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or it is the greater acute angle in a right angled triangle, 3 one side of which is one third of the hypoténuse. (149) Cor. 2.-The volume of a regular tetraedron may now be determined numerically. Let the edge be the unit. The radius
1 O A of the circle which circumscribes the base will be
✓3 line, the edge AP, (which is = 1,) and the perpendicular OP, form a right angled triangle. Hence the perpendicular is 1 2
The area of the base is
4 third of the product of this and the perpendicular is then V3 2 1
1 4 * X 3
which expresses the proportion 3
6.V2' of the tetraedron to a cube constructed with an equal edge.
PROPOSITION XXIX. (150) To construct a regular solid with triangular
faces, and whose solid angles are formed by
four plane angles. Construct a square A B C D, and through its centre O draw a perpendicular, producing it on both sides of the plane of the square. From the points ABCD inflect on this perpendicular, at both sides of the planes, lines equal to the side of the square. It is evident that those which are on the same side of the plane will meet the perpendicular at the same point. Let these points be P and P'. Two pyramids will thus be constructed on opposite sides of the square, and the lateral faces of each of these pyramids will be the equilateral triangles constructed on the sides of the square. These two pyramids united form a regular solid with eight triangular sides, and of which the square is a diagonal plane.
This solid is therefore the regular octaedron. (151) Cor. 1.-To determine the inclination of the planes of each pair of intersecting faces, let them be considered as two sides of a solid angle of the pyramid whose base is the square. This solid angle is then formed by three plane angles, two of which are 60°, and the third a right angle. In the formula used in (148), let a = 90°, b = c = 60°, and it becomes
1 cos A.
= 0,...cos AS
Hence A is an obtuse angle whose cosine is or it is the
3' external angle to the greater obtuse angle in a right angled triangle, one side of which is a third of the hypotenuse. (152) Cor. 2.-Hence it appears that the angle under the adjacent planes of the regular octaedron, is the supplement of the angle under the adjacent planes of the regular tetraedron. (153) Cor. 3.-If three faces of the octraedron whose bases form the sides of the same face, (such as ADP, BCP, A P'B.) be produced through those sides until they form a solid angle, the produced parts will form a regular tetraedron with the face through whose sides they are produced. (154) Cor. 4.-Each pair of faces of the octaedron (A PB, DPC,) which are constructed on opposite sides, A B, DC of the square, and also on opposite sides of its plane are parallel. For the alternate angles which their planes form with that of the square are equal. (155) Cor. 5.—If the planes of three faces which are terminated in the sides of any one face A B P be produced until they form a solid angle, and also until they meet the plane of the face DCP which is parallel to A B P produced, they will with it form a regular tetraedron circumscribing the octaedron. Each face of this tetraedron will be divided into four equal equilateral triangles, by the face of the octaedron by whose production it is formed.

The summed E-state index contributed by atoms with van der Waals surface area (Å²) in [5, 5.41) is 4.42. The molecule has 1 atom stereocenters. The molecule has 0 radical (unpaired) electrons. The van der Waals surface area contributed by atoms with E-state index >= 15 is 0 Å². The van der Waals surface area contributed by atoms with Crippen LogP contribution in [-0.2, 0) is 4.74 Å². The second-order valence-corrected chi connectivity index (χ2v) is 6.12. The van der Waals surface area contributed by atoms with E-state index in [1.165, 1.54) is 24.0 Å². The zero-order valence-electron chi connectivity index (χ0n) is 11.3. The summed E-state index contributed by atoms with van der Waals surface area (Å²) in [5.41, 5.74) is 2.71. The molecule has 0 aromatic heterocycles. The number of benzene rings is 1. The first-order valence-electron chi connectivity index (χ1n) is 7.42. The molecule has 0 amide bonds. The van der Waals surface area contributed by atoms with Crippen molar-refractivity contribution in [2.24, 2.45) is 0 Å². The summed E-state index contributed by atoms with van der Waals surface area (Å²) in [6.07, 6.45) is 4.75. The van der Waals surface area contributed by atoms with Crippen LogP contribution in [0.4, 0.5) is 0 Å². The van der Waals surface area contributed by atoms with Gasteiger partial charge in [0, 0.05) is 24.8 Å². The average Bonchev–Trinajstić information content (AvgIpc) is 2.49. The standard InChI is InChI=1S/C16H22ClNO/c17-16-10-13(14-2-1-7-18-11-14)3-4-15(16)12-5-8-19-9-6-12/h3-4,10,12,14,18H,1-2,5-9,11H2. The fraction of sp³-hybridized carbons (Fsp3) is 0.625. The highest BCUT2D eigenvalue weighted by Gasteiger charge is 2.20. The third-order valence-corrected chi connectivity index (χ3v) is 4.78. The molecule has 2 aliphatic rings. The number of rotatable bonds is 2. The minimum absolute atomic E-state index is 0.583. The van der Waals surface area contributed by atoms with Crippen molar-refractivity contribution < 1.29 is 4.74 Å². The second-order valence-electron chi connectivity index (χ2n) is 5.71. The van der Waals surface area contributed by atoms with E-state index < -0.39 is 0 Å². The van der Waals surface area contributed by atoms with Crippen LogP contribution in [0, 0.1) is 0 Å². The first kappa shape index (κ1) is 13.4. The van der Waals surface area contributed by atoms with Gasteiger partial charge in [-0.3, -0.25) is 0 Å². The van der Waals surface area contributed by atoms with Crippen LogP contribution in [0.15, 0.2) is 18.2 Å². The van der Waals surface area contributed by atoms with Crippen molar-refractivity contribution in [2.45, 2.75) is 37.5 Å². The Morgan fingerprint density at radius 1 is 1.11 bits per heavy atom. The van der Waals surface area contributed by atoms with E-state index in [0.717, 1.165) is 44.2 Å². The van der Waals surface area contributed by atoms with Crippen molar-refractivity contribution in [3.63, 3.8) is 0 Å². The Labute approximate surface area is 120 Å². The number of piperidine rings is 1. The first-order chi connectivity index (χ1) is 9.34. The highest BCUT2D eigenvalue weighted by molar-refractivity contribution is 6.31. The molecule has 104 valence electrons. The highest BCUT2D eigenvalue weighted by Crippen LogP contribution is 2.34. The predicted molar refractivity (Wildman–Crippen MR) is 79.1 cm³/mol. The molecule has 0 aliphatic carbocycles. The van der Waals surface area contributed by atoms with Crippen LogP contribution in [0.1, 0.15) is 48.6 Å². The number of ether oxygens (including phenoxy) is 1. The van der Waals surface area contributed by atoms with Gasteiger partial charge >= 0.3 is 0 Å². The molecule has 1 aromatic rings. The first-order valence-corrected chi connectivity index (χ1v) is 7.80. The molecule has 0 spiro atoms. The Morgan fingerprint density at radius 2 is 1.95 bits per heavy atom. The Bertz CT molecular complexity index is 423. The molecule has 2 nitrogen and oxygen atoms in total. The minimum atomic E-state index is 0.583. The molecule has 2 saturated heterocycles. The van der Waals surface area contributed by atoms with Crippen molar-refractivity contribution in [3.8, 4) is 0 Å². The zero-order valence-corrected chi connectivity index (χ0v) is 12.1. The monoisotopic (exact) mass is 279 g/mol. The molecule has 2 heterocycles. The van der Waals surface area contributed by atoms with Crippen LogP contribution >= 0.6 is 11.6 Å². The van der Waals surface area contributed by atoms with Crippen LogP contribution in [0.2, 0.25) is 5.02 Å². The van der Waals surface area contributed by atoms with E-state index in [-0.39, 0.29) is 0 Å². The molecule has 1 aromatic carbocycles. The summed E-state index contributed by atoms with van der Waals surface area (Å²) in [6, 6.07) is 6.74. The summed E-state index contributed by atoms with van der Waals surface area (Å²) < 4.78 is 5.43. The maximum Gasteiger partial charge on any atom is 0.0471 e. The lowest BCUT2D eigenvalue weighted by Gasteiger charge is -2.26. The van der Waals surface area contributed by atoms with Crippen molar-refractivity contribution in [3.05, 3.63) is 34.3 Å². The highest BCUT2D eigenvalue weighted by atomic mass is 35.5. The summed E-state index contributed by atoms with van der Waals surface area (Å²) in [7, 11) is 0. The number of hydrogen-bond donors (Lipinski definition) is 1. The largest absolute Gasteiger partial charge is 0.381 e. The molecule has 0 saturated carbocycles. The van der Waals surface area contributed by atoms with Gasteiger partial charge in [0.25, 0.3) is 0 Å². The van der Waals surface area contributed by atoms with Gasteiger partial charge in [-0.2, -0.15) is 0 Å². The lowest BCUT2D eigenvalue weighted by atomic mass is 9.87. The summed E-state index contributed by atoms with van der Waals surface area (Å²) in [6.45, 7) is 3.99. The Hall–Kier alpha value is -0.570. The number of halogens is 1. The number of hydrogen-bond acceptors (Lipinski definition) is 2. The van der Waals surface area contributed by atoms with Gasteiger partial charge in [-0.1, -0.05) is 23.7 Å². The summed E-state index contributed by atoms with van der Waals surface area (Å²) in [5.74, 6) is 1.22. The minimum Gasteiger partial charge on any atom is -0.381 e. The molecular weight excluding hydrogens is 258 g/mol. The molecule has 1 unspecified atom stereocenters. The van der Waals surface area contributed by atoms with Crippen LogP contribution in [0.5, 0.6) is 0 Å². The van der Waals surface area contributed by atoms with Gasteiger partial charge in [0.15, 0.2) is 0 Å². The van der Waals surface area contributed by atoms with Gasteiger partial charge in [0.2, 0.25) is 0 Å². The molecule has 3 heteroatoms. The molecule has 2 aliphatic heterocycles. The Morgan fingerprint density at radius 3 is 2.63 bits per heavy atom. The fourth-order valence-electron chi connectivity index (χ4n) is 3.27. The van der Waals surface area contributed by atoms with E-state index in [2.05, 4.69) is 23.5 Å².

Hence it follows that the whole surface of the tetraedron is equal to sixteen times one of the faces of the octaedron, and these to double the whole surface of the octaedron.
It appears, therefore, that if the four corners be cut from a regular tetraedron by planes through the points of bisection of every three conterminous edges, the remaining figure will be a regular octaedron. Since each pyramid which is thus cut off is similar to the whole, and the edges are in the proportion of 1:2, the volumes are as 1 : 8. Therefore each of the four pyramids is equal to an eighth of the original pyramid, and to a fourth of the octaedron which remains after their removal. (156) Hence it appears, that the volume of a regular octaedron whose edge is 1, is half the volume of a regular tetraedron whose edge is 2. But by (149) the volume of a tetraedron whose edge is l is 1
And since a similar solid whose edge is 2 has eight times the volume (137), it follows that the volume of a tetraedron
8 2 N 2 whose edge is 2 is
Hence the regular octae6 12 3
N 2 dron whose edge is 1 is The volumes of an octaedron and
3 cube constructed on the same edge are therefore as v2: 3.
(157) To construct a regular solid with triangular
faces and whose solid angles are formed by
five plane angles. Let a regular pentagon A B C D E be constructed, and through its centre let a perpendicular to its plane be drawn. From the points A, B, C, D, E, respectively, let right lines equal to the side of the pentagon be inflected on this perpendicular. Since the side of a regular pentagon is greater than the radius of its circumscribing circle, these lines will meet the perpendicular below the plane of the pentagon; and since the lines so inflected are equal, they will meet the perpendicular at the same point P so as to form a regular pentagonal pyramid. The solid angle P at the vertex of this pyramid will be then formed of five plane angles, each of which is two thirds of a right angle. Two of the plane angles which form each solid angle at the base of the pyramid, have evidently the same inclination as any two of the plane angles which form the solid angle P, being, in fact, the same planes. Hence the solid angles A, B, C, &c. at the base may be considered parts of solid angles equal to P formed by five plane angles, the part included by three of the plane angles being cut off by the plane angle of the base of the pyramid.